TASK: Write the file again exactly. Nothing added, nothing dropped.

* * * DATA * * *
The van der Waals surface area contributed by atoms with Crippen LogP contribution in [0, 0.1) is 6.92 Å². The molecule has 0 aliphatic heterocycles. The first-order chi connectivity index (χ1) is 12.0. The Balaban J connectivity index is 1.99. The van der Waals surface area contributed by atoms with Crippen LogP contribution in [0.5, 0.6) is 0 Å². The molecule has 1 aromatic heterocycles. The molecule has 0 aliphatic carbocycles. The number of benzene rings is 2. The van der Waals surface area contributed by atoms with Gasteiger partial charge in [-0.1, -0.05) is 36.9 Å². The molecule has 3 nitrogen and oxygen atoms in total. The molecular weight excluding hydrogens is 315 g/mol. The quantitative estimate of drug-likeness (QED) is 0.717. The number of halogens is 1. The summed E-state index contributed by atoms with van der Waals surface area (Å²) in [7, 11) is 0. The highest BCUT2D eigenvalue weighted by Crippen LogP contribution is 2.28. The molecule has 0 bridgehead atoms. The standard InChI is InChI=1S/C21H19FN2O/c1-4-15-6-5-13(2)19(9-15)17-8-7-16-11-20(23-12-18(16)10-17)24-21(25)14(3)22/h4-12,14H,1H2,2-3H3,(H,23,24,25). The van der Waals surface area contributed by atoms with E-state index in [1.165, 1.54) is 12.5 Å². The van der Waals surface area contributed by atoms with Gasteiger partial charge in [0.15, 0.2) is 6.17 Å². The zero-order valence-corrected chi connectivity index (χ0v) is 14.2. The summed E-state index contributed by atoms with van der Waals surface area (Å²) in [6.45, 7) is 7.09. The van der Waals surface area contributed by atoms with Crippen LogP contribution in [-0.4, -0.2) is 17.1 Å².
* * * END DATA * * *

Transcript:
The van der Waals surface area contributed by atoms with Crippen LogP contribution in [0, 0.1) is 6.92 Å². The molecule has 0 aliphatic heterocycles. The first-order chi connectivity index (χ1) is 12.0. The Balaban J connectivity index is 1.99. The van der Waals surface area contributed by atoms with Crippen LogP contribution in [0.5, 0.6) is 0 Å². The molecule has 1 aromatic heterocycles. The molecule has 0 aliphatic carbocycles. The number of benzene rings is 2. The van der Waals surface area contributed by atoms with Gasteiger partial charge in [-0.1, -0.05) is 36.9 Å². The molecule has 3 nitrogen and oxygen atoms in total. The molecular weight excluding hydrogens is 315 g/mol. The quantitative estimate of drug-likeness (QED) is 0.717. The number of halogens is 1. The summed E-state index contributed by atoms with van der Waals surface area (Å²) in [7, 11) is 0. The highest BCUT2D eigenvalue weighted by Crippen LogP contribution is 2.28. The molecule has 0 bridgehead atoms. The standard InChI is InChI=1S/C21H19FN2O/c1-4-15-6-5-13(2)19(9-15)17-8-7-16-11-20(23-12-18(16)10-17)24-21(25)14(3)22/h4-12,14H,1H2,2-3H3,(H,23,24,25). The van der Waals surface area contributed by atoms with E-state index in [1.165, 1.54) is 12.5 Å². The van der Waals surface area contributed by atoms with Gasteiger partial charge in [0.15, 0.2) is 6.17 Å². The zero-order valence-corrected chi connectivity index (χ0v) is 14.2. The summed E-state index contributed by atoms with van der Waals surface area (Å²) in [6.45, 7) is 7.09. The van der Waals surface area contributed by atoms with Crippen LogP contribution in [-0.4, -0.2) is 17.1 Å².